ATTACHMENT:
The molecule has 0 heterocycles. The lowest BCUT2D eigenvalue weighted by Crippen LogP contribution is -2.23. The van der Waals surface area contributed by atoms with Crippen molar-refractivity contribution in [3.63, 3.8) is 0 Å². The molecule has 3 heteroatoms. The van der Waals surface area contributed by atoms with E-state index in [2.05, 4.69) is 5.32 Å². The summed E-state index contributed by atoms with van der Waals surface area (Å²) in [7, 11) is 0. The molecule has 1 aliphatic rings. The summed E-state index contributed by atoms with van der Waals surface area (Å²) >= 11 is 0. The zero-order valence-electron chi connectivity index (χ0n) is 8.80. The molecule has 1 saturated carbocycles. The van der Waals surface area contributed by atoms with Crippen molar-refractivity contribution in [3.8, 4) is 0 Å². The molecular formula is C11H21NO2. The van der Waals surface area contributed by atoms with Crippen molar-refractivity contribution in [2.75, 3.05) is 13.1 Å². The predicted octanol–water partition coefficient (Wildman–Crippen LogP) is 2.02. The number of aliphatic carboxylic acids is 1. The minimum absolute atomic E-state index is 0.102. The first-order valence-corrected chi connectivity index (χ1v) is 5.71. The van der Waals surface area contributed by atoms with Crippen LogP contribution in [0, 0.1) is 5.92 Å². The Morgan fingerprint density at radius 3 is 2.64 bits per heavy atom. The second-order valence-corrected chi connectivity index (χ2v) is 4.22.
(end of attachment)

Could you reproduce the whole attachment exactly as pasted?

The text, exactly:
The molecule has 0 heterocycles. The lowest BCUT2D eigenvalue weighted by Crippen LogP contribution is -2.23. The van der Waals surface area contributed by atoms with Crippen molar-refractivity contribution in [3.63, 3.8) is 0 Å². The molecule has 3 heteroatoms. The van der Waals surface area contributed by atoms with E-state index in [2.05, 4.69) is 5.32 Å². The summed E-state index contributed by atoms with van der Waals surface area (Å²) in [7, 11) is 0. The molecule has 1 aliphatic rings. The summed E-state index contributed by atoms with van der Waals surface area (Å²) >= 11 is 0. The zero-order valence-electron chi connectivity index (χ0n) is 8.80. The molecule has 1 saturated carbocycles. The van der Waals surface area contributed by atoms with Crippen molar-refractivity contribution in [3.8, 4) is 0 Å². The molecular formula is C11H21NO2. The van der Waals surface area contributed by atoms with Crippen molar-refractivity contribution in [2.75, 3.05) is 13.1 Å². The predicted octanol–water partition coefficient (Wildman–Crippen LogP) is 2.02. The number of aliphatic carboxylic acids is 1. The minimum absolute atomic E-state index is 0.102. The first-order valence-corrected chi connectivity index (χ1v) is 5.71. The van der Waals surface area contributed by atoms with Crippen LogP contribution in [0, 0.1) is 5.92 Å². The Morgan fingerprint density at radius 3 is 2.64 bits per heavy atom. The second-order valence-corrected chi connectivity index (χ2v) is 4.22.